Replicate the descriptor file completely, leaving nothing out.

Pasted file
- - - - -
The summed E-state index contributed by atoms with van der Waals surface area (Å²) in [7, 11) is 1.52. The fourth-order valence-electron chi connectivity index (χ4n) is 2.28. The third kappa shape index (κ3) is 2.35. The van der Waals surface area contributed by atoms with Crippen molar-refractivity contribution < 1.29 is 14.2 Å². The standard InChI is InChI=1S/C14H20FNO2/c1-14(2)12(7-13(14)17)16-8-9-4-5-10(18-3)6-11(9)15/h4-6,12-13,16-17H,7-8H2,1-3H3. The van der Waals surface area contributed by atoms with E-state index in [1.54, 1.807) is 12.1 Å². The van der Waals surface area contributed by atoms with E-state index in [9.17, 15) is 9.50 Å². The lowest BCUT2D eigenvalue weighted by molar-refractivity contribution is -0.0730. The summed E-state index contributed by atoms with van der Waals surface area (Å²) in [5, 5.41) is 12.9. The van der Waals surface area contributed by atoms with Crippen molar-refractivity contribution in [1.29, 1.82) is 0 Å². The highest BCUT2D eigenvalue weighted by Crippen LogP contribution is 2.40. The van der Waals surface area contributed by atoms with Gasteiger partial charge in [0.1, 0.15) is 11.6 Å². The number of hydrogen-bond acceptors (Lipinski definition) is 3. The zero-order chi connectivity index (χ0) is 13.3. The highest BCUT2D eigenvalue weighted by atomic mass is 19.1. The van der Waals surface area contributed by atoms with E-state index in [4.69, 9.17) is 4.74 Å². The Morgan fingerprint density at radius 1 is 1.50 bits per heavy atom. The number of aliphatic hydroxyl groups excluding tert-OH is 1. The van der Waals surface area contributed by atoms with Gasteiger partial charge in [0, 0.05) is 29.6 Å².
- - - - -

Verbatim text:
The summed E-state index contributed by atoms with van der Waals surface area (Å²) in [7, 11) is 1.52. The fourth-order valence-electron chi connectivity index (χ4n) is 2.28. The third kappa shape index (κ3) is 2.35. The van der Waals surface area contributed by atoms with Crippen molar-refractivity contribution < 1.29 is 14.2 Å². The standard InChI is InChI=1S/C14H20FNO2/c1-14(2)12(7-13(14)17)16-8-9-4-5-10(18-3)6-11(9)15/h4-6,12-13,16-17H,7-8H2,1-3H3. The van der Waals surface area contributed by atoms with E-state index in [1.54, 1.807) is 12.1 Å². The van der Waals surface area contributed by atoms with E-state index in [9.17, 15) is 9.50 Å². The lowest BCUT2D eigenvalue weighted by molar-refractivity contribution is -0.0730. The summed E-state index contributed by atoms with van der Waals surface area (Å²) in [5, 5.41) is 12.9. The van der Waals surface area contributed by atoms with Crippen molar-refractivity contribution in [1.29, 1.82) is 0 Å². The highest BCUT2D eigenvalue weighted by Crippen LogP contribution is 2.40. The van der Waals surface area contributed by atoms with Gasteiger partial charge in [0.1, 0.15) is 11.6 Å². The number of hydrogen-bond acceptors (Lipinski definition) is 3. The zero-order chi connectivity index (χ0) is 13.3. The highest BCUT2D eigenvalue weighted by atomic mass is 19.1. The van der Waals surface area contributed by atoms with E-state index in [4.69, 9.17) is 4.74 Å². The Morgan fingerprint density at radius 1 is 1.50 bits per heavy atom. The number of aliphatic hydroxyl groups excluding tert-OH is 1. The van der Waals surface area contributed by atoms with Gasteiger partial charge in [0, 0.05) is 29.6 Å².